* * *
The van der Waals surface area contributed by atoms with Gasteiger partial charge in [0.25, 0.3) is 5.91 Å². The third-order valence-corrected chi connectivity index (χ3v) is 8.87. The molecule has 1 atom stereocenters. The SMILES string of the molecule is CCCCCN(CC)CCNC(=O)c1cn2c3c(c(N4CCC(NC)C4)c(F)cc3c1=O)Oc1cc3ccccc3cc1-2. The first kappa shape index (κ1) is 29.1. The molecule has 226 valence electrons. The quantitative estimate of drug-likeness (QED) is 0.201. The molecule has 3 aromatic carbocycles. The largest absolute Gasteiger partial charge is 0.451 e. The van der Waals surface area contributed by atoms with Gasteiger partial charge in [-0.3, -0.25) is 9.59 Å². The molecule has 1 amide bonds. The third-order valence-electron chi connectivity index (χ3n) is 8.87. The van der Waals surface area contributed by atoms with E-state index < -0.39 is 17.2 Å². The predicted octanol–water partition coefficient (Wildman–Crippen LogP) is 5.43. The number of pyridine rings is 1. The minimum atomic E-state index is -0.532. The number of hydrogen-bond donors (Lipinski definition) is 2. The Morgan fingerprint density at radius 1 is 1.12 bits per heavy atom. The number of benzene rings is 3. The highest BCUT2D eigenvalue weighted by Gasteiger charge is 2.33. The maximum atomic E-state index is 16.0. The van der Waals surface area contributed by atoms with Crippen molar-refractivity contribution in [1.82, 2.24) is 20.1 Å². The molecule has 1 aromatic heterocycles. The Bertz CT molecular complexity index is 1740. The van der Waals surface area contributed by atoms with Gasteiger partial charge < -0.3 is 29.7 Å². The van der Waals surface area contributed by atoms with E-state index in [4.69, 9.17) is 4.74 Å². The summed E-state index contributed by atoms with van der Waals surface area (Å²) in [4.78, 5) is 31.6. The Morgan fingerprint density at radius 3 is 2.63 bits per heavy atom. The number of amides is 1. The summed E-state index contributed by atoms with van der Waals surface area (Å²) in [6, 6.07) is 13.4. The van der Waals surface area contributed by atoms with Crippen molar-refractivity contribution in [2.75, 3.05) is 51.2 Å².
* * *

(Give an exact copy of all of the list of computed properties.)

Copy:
The van der Waals surface area contributed by atoms with Gasteiger partial charge in [0.25, 0.3) is 5.91 Å². The third-order valence-corrected chi connectivity index (χ3v) is 8.87. The molecule has 1 atom stereocenters. The SMILES string of the molecule is CCCCCN(CC)CCNC(=O)c1cn2c3c(c(N4CCC(NC)C4)c(F)cc3c1=O)Oc1cc3ccccc3cc1-2. The first kappa shape index (κ1) is 29.1. The molecule has 226 valence electrons. The quantitative estimate of drug-likeness (QED) is 0.201. The molecule has 3 aromatic carbocycles. The largest absolute Gasteiger partial charge is 0.451 e. The van der Waals surface area contributed by atoms with Gasteiger partial charge in [-0.3, -0.25) is 9.59 Å². The molecule has 1 amide bonds. The third-order valence-electron chi connectivity index (χ3n) is 8.87. The van der Waals surface area contributed by atoms with E-state index < -0.39 is 17.2 Å². The predicted octanol–water partition coefficient (Wildman–Crippen LogP) is 5.43. The number of pyridine rings is 1. The minimum atomic E-state index is -0.532. The number of hydrogen-bond donors (Lipinski definition) is 2. The Morgan fingerprint density at radius 1 is 1.12 bits per heavy atom. The number of benzene rings is 3. The highest BCUT2D eigenvalue weighted by Gasteiger charge is 2.33. The maximum atomic E-state index is 16.0. The van der Waals surface area contributed by atoms with Crippen molar-refractivity contribution in [1.82, 2.24) is 20.1 Å². The molecule has 1 aromatic heterocycles. The Bertz CT molecular complexity index is 1740. The van der Waals surface area contributed by atoms with Gasteiger partial charge < -0.3 is 29.7 Å². The van der Waals surface area contributed by atoms with E-state index in [4.69, 9.17) is 4.74 Å². The summed E-state index contributed by atoms with van der Waals surface area (Å²) in [4.78, 5) is 31.6. The Morgan fingerprint density at radius 3 is 2.63 bits per heavy atom. The number of amides is 1. The summed E-state index contributed by atoms with van der Waals surface area (Å²) in [6, 6.07) is 13.4. The van der Waals surface area contributed by atoms with Crippen molar-refractivity contribution in [2.75, 3.05) is 51.2 Å².